In the face of stiff completion, Hinoki will serve as an ‘R&D project’ to put Oregon coast seafood on the map.
After a year in which several staples of Portland’s food scene vanished, including the Little Bird Bistro and Byways Café, it would stand to reason restaurant entrepreneurs would err on the side of caution when it comes to opening dining venues downtown.
John Gorham has high hopes for his new sushi restaurant Hinoki, opening in southeast Portland in the spring of 2020. His hopes reach outside of Portland, and extend all the way to the Oregon coast. His dream is that the restaurant will change the way diners think about Oregon coast seafood.
“I would be satisfied if the restaurant just broke even,” says Gorham, whose restaurant group owns Toro Bravo and Tasty n Alder. “I’m hoping this restaurant will serve as an R&D project.”
Diners will be able to book a seat at Hinoki, a 12-seat sushi bar serving an omakase-style sushi meal from chef Sam Saltos, whose previous restaurant experience includes Manhattan’s Morimoto, as well as Noma in Copenhagen, which was ranked the second-best restaurant in the world by the World’s 50 Best Restaurants Academy in 2019.
Guests will sit ringside as chef Saltos prepares and serves sushi right before their eyes.
But the goal of Hinoki isn’t to see if Portlanders will go wild for traditional Japanese dining. Both owner and head chef want the restaurant to showcase the quality and diversity of fresh Oregon coast seafood, which the pair claims has been largely overlooked by the domestic market.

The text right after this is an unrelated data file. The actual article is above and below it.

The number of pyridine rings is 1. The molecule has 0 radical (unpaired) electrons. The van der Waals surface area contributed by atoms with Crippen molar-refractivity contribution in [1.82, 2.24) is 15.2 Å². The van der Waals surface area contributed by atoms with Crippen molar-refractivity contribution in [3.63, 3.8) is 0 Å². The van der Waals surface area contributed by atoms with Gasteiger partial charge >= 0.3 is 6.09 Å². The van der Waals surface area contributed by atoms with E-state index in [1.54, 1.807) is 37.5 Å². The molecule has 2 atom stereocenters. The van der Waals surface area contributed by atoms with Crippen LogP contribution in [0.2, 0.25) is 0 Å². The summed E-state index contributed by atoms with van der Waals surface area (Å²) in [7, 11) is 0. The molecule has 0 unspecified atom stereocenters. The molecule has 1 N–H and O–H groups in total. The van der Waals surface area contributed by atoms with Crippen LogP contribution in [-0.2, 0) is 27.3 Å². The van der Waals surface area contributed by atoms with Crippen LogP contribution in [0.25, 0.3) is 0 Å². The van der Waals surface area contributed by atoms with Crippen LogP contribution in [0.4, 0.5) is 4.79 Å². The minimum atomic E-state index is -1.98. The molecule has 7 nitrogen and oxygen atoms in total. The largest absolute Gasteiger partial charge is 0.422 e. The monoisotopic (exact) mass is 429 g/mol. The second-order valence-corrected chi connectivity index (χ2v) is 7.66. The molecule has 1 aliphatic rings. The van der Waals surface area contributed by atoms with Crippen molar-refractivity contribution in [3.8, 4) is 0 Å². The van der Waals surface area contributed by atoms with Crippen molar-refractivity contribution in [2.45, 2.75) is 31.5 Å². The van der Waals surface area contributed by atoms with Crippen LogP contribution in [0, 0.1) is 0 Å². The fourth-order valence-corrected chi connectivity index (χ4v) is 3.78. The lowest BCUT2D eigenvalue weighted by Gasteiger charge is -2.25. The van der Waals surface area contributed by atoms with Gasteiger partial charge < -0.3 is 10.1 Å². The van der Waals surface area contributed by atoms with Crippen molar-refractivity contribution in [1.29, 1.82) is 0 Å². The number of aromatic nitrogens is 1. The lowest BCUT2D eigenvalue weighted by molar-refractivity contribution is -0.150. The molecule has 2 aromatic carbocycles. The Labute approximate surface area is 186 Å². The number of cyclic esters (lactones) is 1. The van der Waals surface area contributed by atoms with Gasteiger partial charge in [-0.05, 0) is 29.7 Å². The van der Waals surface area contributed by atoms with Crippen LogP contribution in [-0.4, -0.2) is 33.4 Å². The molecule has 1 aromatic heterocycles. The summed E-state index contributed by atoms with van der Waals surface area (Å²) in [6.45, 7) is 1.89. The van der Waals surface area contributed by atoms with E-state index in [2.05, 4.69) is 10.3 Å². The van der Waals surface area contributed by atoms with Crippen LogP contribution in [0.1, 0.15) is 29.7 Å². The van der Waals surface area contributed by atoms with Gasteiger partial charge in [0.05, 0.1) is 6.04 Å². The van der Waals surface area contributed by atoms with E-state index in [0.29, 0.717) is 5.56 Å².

“At some point, industry kind of took over,” says Gorham, who claims large-scale commercial operations have left Oregon coast seafood with an undeserved, middling reputation across the Northwest.
“I heard somewhere that 90% of clams caught from the Oregon coast are used as bait for crab fishing, and we have amazing clams,” says Gorham.
Another reason freshly caught Oregon coast seafood has not caught on, according to the pair, is because other markets get it first.
“As far as domestic seafood goes, 90% of it is exported. They go to China and Japan since they pay top dollar for it, and there’s not a whole lot left for us,” says Saltos.
“The reason you get the best fish in the world in Japan is because everything is freshly caught.”
Gorham points out that Oregon coast seafood is often caught, processed across state lines, and then sold back to Oregon consumers in a process that can reduce freshness by several days.
Hinoki, on the other hand, will receive its meat within hours of being caught.
“When it comes to fish, freshness is what makes it special,” says Gorham. “That’s why Japan has the best fish. They do the work and get it first. They get our fish before we do.”
But if an Oregon coast seafood renaissance is going to take place, it will not be at a restaurant too expensive for most eaters. Whereas traditional omakase-style sushi restaurants can cost more than $400 a dinner, guests at Hinoki will generally pay less than $100 for a meal that includes more than a dozen sushi offerings.
Chef Saltos will serve guests enough of the freshly caught seafood to feel satisfied, which he says can be a problem of other traditional sushi restaurants.
“With some of these places, guests leave after only ten bites,” says Saltos. “It feels bad to spend money on a meal and then feel like you have to get a slice of pizza afterwards.”
The larger portions also serve to highlight the quality and diversity of Oregon coast seafood.
“One of the most highly sought-after and expensive seafood in Spain are percebes, or gooseneck barnacles,” says Gorham. “We have them here. You can drive an hour-and-a- half and go get them.”
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